2. Except that, for the past three decades, evolutionists have been stating that so-called junk DNA is proof of Darwinian processes.

      Now, however, you’re sitting here and telling me that, no, actually, they’ve been saying the opposite all along?? That ‘non-coding’ DNA/RNA that actually does, as it turns out, code is actually evidence for the theory??

      So which is it: evolution theorists were right about junk DNA being non-coding or they’re right about it coding?? Or is it both? I imagine it’s both because, as I noted above, evolution is more malleable than Silly Putty–and twice as silly!


  4. I’ve never heard the argument that junk DNA in particular was proof of natural selection. Rather, I’ve always read that DNA that was operational and essential was likely to be conserved among species, but DNA that was junk could diverge without causing ill effects.

    If some strands of DNA are very stable across species, it would indeed be unlikely they are junk.


    1. “[Junk DNA] is essentially a parasite,” and “junk DNA is a puzzle only if we are clinging to the assumption that our genes are there to do something for us.”

      –Keith E. Stanovich, The Robot’s Rebellion: Finding Meaning in the Age of Darwin

      “Rather than being intelligently designed, the human genome looks more and more like a mosaic of mutations, fragment copies, borrowed sequences, and discarded strings of DNA that were jerry-built over millions of years of evolution.”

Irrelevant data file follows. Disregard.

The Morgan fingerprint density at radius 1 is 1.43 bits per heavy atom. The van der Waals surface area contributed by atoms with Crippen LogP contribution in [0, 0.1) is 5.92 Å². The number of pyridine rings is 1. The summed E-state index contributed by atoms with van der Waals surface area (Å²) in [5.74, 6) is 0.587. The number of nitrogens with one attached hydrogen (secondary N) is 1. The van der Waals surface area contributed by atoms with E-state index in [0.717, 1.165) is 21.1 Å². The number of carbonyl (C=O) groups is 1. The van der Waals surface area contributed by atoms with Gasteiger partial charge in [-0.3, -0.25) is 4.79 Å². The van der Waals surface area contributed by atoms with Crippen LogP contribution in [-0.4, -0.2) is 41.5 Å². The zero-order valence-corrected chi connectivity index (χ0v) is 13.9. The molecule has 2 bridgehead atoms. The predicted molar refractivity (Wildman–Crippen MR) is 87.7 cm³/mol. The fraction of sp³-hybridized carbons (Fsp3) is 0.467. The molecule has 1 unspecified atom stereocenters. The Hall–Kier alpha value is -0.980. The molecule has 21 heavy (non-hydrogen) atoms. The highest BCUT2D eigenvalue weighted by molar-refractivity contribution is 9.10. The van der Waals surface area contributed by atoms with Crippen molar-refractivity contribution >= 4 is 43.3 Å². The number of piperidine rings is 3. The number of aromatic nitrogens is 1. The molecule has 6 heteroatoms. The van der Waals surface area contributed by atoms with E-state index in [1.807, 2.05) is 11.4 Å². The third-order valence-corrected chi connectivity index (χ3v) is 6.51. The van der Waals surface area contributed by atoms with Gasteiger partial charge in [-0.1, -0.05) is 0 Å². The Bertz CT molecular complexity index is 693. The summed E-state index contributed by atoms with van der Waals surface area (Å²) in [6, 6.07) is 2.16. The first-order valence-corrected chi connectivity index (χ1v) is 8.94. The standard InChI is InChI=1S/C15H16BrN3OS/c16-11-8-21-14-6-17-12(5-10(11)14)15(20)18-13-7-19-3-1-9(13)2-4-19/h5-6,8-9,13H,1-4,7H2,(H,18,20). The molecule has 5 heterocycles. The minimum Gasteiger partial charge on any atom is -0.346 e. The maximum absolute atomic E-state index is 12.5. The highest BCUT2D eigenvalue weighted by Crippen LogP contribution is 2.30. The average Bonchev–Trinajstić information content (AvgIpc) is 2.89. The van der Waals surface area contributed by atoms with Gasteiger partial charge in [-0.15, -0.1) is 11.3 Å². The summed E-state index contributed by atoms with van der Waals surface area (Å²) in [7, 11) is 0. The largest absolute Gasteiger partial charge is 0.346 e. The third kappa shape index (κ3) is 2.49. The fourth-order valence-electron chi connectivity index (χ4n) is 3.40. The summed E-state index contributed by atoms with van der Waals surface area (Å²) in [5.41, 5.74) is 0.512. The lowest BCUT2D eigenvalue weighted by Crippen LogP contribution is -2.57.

–Michael Shermer, The Case Against Intelligent Design

      “Junk DNA” is “considered defective” and comprises “inherited sequences [that] perform no currently known ‘genetically useful’ purpose, yet they remain part of the chromosomes.”

      –William D. McArdle et al., Exercise Physiology: Energy, Nutrition, and Human Performance

      And, of course, the high priest of evangelical evolution/atheism, Richard Dawkins:

      “Most of the capacity of the genome of any animal is not used to store useful information” and “There are many nonfunctional pseudogenes and lots of repetitive nonsense, useful for forensic detectives but not translated into protein in the living cells.”

      –Richard Dawkins, The Information Challenge